With Alabama’s loss to Texas A&M last week, Kansas State and Oregon are the front runners to play in the national championship game. However, there is plenty of time for more upsets. With Stanford traveling to Eugene to play Oregon on Saturday night, how vulnerable are the Ducks?
Our teams rankings predict that Oregon will win by 3 touchdowns at home. This differs only slightly from the Vegas line of 20.5. But lumping an entire team into a single rating does not tell the entire story.
We have taken our team ranking algorithm and applied it to football specific statistics like yards per play. The result is rankings for offense and defense that account for strength of schedule. For Stanford, it separates an elite defense from an average offense. We also rank offense and defense for passing and rushing using yards per attempt.
It’s most convenient to consume these results in match up visuals. Below, we show the results for Stanford at Oregon. Better defenses have a blue dot further to the right. When shown next to an opposing offense, the unit with the dot further to the right is predicted to have an advantage.
These visuals let you instantly evaluate a game. Sports Illustrated used them in previewing Alabama and LSU two weeks ago in their November 5th issue. To learn more, click here.
What do they say about Oregon’s chances of staying undefeated?
When Oregon has the ball
Oregon’s offense scores so many points that head coach Chip Kelly often pulls his starters well before the end of the game. To account for this, we’ve combed through the play logs to identify drives in which the starters played. Through last week, we documented all the details in this post. For the blowout at California last weekend, we use plays until Oregon got the ball up 52-17 with 9:38 left in the 4th quarter.
These adjustments bump up Oregon’s offense in all categories. However, it may be surprising that Oregon’s pass offense ranks 21st. The last two weeks, quarterback Marcus Mariota has had two brilliant performances against USC and California. When we consider all the drives that Mariota has played this season, Oregon has not had an elite passing game. But a freshman can certainly improve over the season. A stand out game against Stanford’s 4th ranked pass defense will even convince our algorithm.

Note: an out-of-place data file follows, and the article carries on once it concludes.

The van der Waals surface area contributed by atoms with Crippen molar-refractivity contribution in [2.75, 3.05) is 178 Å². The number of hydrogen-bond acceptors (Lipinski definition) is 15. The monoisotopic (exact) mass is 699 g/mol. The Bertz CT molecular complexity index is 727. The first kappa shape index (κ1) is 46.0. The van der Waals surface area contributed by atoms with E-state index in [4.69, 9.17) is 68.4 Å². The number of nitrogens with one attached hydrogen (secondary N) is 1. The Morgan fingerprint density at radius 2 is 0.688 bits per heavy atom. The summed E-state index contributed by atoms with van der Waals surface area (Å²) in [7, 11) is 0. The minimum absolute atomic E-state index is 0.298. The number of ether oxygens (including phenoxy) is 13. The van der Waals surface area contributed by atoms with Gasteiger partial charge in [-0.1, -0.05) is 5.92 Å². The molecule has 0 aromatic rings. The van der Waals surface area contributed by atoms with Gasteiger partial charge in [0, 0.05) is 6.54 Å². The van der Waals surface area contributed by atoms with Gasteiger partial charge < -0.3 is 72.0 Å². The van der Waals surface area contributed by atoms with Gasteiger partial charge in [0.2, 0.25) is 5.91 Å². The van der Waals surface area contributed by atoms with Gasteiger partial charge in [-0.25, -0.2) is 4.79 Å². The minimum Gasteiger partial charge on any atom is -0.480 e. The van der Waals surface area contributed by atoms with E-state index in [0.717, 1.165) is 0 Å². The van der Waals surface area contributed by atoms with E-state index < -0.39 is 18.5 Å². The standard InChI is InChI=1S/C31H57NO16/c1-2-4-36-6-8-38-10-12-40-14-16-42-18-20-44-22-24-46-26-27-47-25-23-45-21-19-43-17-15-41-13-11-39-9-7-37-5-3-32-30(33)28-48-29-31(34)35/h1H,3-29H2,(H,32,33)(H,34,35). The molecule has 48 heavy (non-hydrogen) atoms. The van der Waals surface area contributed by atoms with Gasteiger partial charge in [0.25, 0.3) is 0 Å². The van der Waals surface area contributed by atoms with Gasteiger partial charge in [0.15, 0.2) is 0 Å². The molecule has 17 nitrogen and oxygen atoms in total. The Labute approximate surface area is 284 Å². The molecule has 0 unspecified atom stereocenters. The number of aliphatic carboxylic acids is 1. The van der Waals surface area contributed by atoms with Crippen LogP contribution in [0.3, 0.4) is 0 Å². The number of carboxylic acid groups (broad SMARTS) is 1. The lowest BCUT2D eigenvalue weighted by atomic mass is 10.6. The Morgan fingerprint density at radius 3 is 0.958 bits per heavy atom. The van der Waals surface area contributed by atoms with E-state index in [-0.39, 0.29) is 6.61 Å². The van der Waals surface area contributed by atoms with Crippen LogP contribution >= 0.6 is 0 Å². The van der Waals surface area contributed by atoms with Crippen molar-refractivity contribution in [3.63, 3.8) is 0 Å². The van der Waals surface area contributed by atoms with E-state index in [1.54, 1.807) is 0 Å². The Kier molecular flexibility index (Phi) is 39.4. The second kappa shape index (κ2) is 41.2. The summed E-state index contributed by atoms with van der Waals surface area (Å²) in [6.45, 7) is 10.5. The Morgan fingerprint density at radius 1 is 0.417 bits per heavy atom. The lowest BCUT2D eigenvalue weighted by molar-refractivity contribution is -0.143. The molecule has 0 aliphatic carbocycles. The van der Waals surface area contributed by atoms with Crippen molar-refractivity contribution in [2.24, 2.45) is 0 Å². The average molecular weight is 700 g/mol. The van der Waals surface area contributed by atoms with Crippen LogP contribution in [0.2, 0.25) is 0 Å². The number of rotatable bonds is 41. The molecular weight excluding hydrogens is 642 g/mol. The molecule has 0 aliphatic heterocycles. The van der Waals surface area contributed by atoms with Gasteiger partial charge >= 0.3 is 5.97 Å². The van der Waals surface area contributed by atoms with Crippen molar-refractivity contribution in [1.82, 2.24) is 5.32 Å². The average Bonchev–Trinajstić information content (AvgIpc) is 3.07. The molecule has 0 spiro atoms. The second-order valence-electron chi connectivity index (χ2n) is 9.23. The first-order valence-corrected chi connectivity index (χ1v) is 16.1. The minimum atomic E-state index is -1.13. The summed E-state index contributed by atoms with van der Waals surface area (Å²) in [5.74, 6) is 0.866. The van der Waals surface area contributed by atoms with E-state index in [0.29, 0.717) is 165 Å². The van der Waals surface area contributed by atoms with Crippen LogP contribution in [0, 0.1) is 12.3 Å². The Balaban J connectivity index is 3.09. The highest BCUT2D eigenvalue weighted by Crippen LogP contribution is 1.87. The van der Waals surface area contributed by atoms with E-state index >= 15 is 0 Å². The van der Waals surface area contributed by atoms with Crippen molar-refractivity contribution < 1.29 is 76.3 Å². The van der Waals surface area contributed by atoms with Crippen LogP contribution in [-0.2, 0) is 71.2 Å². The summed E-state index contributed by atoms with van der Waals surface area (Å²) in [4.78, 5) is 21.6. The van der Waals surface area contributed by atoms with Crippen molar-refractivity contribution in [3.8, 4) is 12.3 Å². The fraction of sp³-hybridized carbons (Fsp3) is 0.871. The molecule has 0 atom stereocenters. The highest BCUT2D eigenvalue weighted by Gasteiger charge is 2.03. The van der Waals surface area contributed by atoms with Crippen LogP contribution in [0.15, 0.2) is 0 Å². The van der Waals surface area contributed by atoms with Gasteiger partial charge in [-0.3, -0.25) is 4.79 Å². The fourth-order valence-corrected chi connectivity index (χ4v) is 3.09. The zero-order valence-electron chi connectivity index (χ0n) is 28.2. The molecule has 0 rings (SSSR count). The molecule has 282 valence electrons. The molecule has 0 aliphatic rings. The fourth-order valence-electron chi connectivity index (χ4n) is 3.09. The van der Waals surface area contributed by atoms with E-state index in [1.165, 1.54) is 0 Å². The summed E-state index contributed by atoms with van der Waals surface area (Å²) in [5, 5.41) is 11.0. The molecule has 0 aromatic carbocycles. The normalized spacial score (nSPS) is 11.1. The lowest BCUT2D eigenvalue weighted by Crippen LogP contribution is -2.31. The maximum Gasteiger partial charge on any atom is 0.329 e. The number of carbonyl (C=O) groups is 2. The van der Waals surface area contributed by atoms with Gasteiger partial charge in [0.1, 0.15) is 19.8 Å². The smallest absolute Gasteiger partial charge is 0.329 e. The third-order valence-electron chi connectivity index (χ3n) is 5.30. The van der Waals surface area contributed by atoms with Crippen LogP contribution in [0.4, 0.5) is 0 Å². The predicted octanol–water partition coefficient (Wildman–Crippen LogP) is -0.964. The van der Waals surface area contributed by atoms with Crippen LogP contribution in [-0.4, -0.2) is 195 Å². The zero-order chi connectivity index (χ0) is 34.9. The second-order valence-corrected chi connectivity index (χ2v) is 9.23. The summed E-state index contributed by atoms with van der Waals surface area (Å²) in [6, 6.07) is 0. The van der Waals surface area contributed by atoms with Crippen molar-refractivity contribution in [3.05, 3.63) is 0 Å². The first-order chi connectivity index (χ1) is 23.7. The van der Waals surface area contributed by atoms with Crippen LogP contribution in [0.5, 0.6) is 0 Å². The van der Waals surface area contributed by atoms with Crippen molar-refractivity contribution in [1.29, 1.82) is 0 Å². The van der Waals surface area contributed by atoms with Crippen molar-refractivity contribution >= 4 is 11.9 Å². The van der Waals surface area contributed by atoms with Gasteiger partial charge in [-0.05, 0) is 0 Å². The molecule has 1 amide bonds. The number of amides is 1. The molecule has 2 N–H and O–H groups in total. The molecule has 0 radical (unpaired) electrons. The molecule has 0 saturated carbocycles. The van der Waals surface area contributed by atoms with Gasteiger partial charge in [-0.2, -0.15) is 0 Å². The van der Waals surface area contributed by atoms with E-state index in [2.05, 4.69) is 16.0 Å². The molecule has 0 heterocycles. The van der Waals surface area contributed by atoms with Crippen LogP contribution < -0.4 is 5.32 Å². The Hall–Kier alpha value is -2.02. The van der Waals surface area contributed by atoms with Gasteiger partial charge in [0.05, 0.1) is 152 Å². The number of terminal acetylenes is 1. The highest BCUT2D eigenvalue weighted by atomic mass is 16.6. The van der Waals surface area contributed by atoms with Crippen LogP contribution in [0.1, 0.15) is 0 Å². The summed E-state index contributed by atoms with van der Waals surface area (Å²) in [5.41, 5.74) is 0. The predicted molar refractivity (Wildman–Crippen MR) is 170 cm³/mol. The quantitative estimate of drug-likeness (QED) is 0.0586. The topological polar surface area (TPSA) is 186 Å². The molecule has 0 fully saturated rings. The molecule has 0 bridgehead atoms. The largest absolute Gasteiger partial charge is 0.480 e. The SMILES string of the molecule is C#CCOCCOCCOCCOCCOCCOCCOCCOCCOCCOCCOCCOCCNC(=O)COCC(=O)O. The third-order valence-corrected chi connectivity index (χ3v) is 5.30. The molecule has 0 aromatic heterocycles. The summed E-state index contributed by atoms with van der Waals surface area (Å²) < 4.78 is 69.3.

Can Stanford slow down the Ducks’ offense? They haven’t the last two years. But Stanford’s defense, led by linebackers Chase Thomas and Shane Skov, have made the leap to elite status this season. They must first slow down Oregon’s running game. Then they need to get pressure on Mariota when he drops back to throw. It’s a tall order, but Stanford has a better defense than any team Oregon has faced all year.
When Stanford has the ball
The visual shows the average play of Stanford’s offense this season. However, these season long numbers do not distinguish between the quarterback play of a nervous Josh Nunes versus a speedy Kevin Hogan. Head coach David Shaw gave the reigns to Hogan two weeks ago against Colorado.
When using drives with Hogan at quarterback, Stanford’s offense ranks 11th in the nation in adjusted yards per play. This is quite a contrast from their 47th rankings using all plays. Hogan has improved both the passing and rushing game:
- Pass offense: 40th to 8th.
- Rush offense: 55th to 15th.
Hogan has played against Colorado and Oregon State, the 112th and 30th ranked defenses by our numbers, the last two weeks.
However, two games does not offer a lot of data. While Stanford’s offense has most likely improved with Hogan, it’s far from certain the Cardinal are the 11th best offense in the nation. Look for the offense to score points against an Oregon defense riddled with injuries on the line and the secondary.
Oregon’s chance to remain undefeated
Our team rankings give Oregon an 87% chance to remain undefeated. But their injuries along the defensive line alone should worry Duck fans. The Vegas line started at 24 but dropped to 20.5. It might be a closer game than anyone expects.
Thanks for reading.